Audio: With The Sinners League On The Reformation

Lex Lutheran and Calvinist Coulson (it’s a Twitter thing) were gracious to invite me to talk about the Reformation.

Here’s the episode.

Here’s their website.

Here’s their Twitter page.

Here’s the HB archival version.

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5 comments

    • I have not done a great deal of work on this but my perception is that there were not great differences between the Lutherans and the Reformed on the Abrahamic covenant. The major difference is that the Lutherans were reluctant to work out a “covenant theology,” at least in the 16th century. There were some attempts in the 17th century, in light the the several Reformed covenant theologies that appeared by then. The reason for the reluctance was that Luther emerged from and rejected the covenant theology of the nominalists, namely G. Biel, that said that God has covenanted to reward those who do their part: “to those who do what lies within themselves, God denies not grace.” Luther rightly identified this as a Pelagian doctrine. He called it a “moral sin” and hated it as a Protestant. The Reformed, by contrast, sought to develop a covenant theology as a redemptive-historical explanation of God’s gracious redemption of his people. They correlated the covenant of works with the law and the covenant of grace with the gospel. For the most part, the Lutherans remained unimpressed. They seemed to suspect that there was legalism lurking in there somewhere. E.g., they generally don’t like even a prelapsarian covenant of works. Nevertheless, Luther’s explanation of the Abrahamic covenant, in his lectures on Genesis (about which there are some text-critical and source questions), was very similar to ours.

    • Thanks Scott,
      I thought that might be the case, seeing they’re paedobaptists, thanks for the
      additional info (I was actually thinking about the latest 1689 “reformed” Baptist
      theology, & knowing that they see the Mosaic as a Covenant of Works much
      like the Lutherans, was curious of the Lutheran Abrahamic Covenant view).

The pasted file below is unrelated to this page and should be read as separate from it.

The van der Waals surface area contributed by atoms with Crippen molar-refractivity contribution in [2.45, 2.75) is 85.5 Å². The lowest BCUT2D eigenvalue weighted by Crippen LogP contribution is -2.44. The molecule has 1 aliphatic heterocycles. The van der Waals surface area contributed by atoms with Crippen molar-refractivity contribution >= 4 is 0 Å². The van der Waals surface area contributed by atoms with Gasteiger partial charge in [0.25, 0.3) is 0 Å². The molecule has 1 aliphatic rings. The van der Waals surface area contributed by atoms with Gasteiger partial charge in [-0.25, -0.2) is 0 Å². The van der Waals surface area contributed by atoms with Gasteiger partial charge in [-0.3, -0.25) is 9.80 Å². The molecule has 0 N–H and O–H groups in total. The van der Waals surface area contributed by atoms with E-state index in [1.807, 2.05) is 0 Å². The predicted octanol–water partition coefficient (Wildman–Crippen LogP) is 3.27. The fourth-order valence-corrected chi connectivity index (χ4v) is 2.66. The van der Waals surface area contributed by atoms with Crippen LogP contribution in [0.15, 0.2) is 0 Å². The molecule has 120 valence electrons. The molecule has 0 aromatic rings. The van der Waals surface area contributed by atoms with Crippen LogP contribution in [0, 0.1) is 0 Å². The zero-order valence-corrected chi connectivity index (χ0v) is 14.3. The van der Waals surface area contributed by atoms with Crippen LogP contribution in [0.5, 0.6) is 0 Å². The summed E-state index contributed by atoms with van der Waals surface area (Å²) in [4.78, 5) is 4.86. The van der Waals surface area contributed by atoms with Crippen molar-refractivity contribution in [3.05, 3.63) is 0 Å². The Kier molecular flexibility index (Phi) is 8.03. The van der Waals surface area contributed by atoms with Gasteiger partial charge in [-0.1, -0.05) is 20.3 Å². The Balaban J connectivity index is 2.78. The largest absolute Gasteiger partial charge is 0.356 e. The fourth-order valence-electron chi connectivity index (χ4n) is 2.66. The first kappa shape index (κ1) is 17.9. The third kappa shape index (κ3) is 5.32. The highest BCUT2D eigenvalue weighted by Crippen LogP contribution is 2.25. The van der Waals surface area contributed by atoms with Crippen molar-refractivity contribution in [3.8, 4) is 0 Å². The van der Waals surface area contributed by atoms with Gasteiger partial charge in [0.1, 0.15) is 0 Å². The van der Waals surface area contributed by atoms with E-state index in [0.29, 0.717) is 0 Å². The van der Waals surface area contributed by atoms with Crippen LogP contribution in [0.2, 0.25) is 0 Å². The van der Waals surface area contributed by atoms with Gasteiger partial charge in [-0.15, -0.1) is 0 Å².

My thoughts on the non acceptance of the prelapsarian covenant of works is
      that the early Protestants both Reformed & the Lutheran were just plain
      Augustinians who held to the doctrine of original sin but no covenant of works,
      the Lutherans as you’ve stated didn’t develop their covenant theology any
      further, or much further than Luther (guess the apple doesn’t fall far from the
      tree), whilst the Reformed side did, this original augustinian view vs the latter
      Covenant theology that developed is basically one aspect of the calvin vs the
      calvinists thesis, even though later covenant theology was a consistent
      outgrowth of augustinian theology, there obviously was tension there between
      Voetian orthodoxy and Cocceian federalism (I personally see no conflict with
      Supralapsarianism and a Federal Covenant Theology approach whether it is
      presented Dogmatically or in Redemptive-Historical methodology). As a side
      note hasn’t Augustinian Mono-Covenantalism has been held by such persons
      as W.G.T. Shedd, Herman Hoeksema, John Murray & the baptist A.H. Strong!

      • Robert,

        It is not accurate to speak of the “non-acceptance” of the covenant of works in early Reformed theology. The earliest such may be Bullinger’s De Testmento and his intent is not to explain works but to refute the Anabaptists by defending the unity of the covenant of grace. The covenant of works emerges clearly about 1561 (Ursinus) and continues apace from there. Is it implied in other writers before Ursinus? I think so but it’s debated.

        As to the adjective “monocovenantal,” we should distinguish between orthodox and heterodox forms. Many orthodox Reformed writers wrote of one covenant with two aspects, i.e., the covenant of works and the covenant of grace. Those in our tradition who have obliterated the distinction between works and grace, e.g., Baxter, are not orthodox.

        It’s not accurate to set “Cocceian federalism” v Voetian orthodoxy. The issue between Cocceius and Voetius was not federalism but the consequences the progress of redemptive history for understanding continuity and discontinuity between Moses and the New Covenant.

  1. Hi Scott,

    Agreed “non-acceptance” wasn’t the right word to use, meant it more-so for the
    Lutherans, with the early Reformers should have just said that Covenant Theology
    had not been fully developed as yet, the Augustinian Mono-Covenantalism that I
    was referring to was indeed the Covenant of Grace, which differed from a full-orbed
    Federal Theology at a number of places, such as The Covenant of Redemption, a
    Covenant of Works in the Garden of Eden, Federal Headship of Christ & Adam,
    being the most obvious whilst the Origin of mans soul being another the Federal-
    ist school tended to teach Immediate creation whilst the Augustinian Mediate
    creation (Traducian), there was also a differences in how we all sinned in Adam
    and its effects on his progeny.

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